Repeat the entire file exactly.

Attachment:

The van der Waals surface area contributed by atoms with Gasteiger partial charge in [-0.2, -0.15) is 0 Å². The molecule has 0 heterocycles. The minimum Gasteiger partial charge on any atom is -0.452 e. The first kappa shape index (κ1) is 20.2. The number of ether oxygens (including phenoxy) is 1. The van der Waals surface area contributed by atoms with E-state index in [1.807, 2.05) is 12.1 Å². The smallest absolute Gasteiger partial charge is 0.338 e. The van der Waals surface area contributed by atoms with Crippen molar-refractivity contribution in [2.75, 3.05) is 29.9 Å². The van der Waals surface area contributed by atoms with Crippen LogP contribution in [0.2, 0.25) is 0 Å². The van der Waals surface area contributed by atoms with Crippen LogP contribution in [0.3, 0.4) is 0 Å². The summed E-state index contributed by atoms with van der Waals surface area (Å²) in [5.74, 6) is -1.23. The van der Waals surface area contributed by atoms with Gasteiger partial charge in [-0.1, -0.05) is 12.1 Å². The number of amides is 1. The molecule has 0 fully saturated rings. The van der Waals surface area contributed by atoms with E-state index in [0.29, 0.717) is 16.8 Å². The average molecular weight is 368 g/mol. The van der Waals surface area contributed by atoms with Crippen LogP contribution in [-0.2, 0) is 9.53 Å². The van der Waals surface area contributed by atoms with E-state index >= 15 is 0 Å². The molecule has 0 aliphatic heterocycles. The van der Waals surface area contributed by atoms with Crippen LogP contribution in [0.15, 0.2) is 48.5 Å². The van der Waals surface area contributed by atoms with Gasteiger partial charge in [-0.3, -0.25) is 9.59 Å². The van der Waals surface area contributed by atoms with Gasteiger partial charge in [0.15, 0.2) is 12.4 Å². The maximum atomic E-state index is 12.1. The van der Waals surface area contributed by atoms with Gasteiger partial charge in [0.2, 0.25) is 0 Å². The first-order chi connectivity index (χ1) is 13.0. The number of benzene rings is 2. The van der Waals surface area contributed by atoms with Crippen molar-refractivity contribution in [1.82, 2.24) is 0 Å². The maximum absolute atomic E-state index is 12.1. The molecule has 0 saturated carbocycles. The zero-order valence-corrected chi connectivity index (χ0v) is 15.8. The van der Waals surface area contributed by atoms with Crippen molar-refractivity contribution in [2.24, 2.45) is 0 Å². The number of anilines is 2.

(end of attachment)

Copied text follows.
The van der Waals surface area contributed by atoms with Gasteiger partial charge in [-0.2, -0.15) is 0 Å². The molecule has 0 heterocycles. The minimum Gasteiger partial charge on any atom is -0.452 e. The first kappa shape index (κ1) is 20.2. The number of ether oxygens (including phenoxy) is 1. The van der Waals surface area contributed by atoms with E-state index in [1.807, 2.05) is 12.1 Å². The smallest absolute Gasteiger partial charge is 0.338 e. The van der Waals surface area contributed by atoms with Crippen molar-refractivity contribution in [2.75, 3.05) is 29.9 Å². The van der Waals surface area contributed by atoms with Crippen LogP contribution in [0.2, 0.25) is 0 Å². The van der Waals surface area contributed by atoms with Crippen LogP contribution in [0.3, 0.4) is 0 Å². The summed E-state index contributed by atoms with van der Waals surface area (Å²) in [5.74, 6) is -1.23. The van der Waals surface area contributed by atoms with Gasteiger partial charge in [-0.1, -0.05) is 12.1 Å². The number of amides is 1. The molecule has 0 fully saturated rings. The van der Waals surface area contributed by atoms with E-state index in [0.29, 0.717) is 16.8 Å². The average molecular weight is 368 g/mol. The van der Waals surface area contributed by atoms with Crippen LogP contribution in [-0.2, 0) is 9.53 Å². The van der Waals surface area contributed by atoms with E-state index >= 15 is 0 Å². The molecule has 0 aliphatic heterocycles. The van der Waals surface area contributed by atoms with Crippen LogP contribution in [0.15, 0.2) is 48.5 Å². The van der Waals surface area contributed by atoms with Gasteiger partial charge in [-0.3, -0.25) is 9.59 Å². The van der Waals surface area contributed by atoms with Gasteiger partial charge in [0.15, 0.2) is 12.4 Å². The maximum atomic E-state index is 12.1. The van der Waals surface area contributed by atoms with Gasteiger partial charge in [0.2, 0.25) is 0 Å². The first-order chi connectivity index (χ1) is 13.0. The number of benzene rings is 2. The van der Waals surface area contributed by atoms with Crippen molar-refractivity contribution in [1.82, 2.24) is 0 Å². The maximum absolute atomic E-state index is 12.1. The molecule has 0 saturated carbocycles. The zero-order valence-corrected chi connectivity index (χ0v) is 15.8. The van der Waals surface area contributed by atoms with Crippen molar-refractivity contribution in [2.24, 2.45) is 0 Å². The number of anilines is 2.